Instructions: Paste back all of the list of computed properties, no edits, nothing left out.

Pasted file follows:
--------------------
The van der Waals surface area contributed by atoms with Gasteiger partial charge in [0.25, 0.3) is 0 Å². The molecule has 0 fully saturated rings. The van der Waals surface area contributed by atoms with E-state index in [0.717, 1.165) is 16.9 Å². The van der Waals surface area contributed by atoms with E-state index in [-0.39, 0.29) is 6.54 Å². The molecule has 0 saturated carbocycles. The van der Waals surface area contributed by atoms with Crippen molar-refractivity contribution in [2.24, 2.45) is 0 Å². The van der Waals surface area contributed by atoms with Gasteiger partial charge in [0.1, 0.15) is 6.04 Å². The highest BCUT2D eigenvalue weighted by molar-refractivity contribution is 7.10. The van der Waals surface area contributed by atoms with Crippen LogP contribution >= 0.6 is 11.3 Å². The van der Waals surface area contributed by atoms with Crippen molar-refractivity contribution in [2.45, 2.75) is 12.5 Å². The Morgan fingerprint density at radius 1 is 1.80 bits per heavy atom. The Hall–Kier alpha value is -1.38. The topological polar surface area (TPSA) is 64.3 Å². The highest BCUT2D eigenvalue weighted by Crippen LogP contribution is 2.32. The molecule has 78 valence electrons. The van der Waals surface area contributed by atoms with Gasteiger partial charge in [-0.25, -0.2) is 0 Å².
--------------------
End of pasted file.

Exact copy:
The van der Waals surface area contributed by atoms with Gasteiger partial charge in [0.25, 0.3) is 0 Å². The molecule has 0 fully saturated rings. The van der Waals surface area contributed by atoms with E-state index in [0.717, 1.165) is 16.9 Å². The van der Waals surface area contributed by atoms with E-state index in [-0.39, 0.29) is 6.54 Å². The molecule has 0 saturated carbocycles. The van der Waals surface area contributed by atoms with Crippen molar-refractivity contribution in [2.24, 2.45) is 0 Å². The van der Waals surface area contributed by atoms with Gasteiger partial charge in [0.1, 0.15) is 6.04 Å². The highest BCUT2D eigenvalue weighted by molar-refractivity contribution is 7.10. The van der Waals surface area contributed by atoms with Crippen LogP contribution >= 0.6 is 11.3 Å². The van der Waals surface area contributed by atoms with Crippen molar-refractivity contribution in [2.45, 2.75) is 12.5 Å². The Morgan fingerprint density at radius 1 is 1.80 bits per heavy atom. The Hall–Kier alpha value is -1.38. The topological polar surface area (TPSA) is 64.3 Å². The highest BCUT2D eigenvalue weighted by Crippen LogP contribution is 2.32. The molecule has 78 valence electrons. The van der Waals surface area contributed by atoms with Gasteiger partial charge in [-0.25, -0.2) is 0 Å².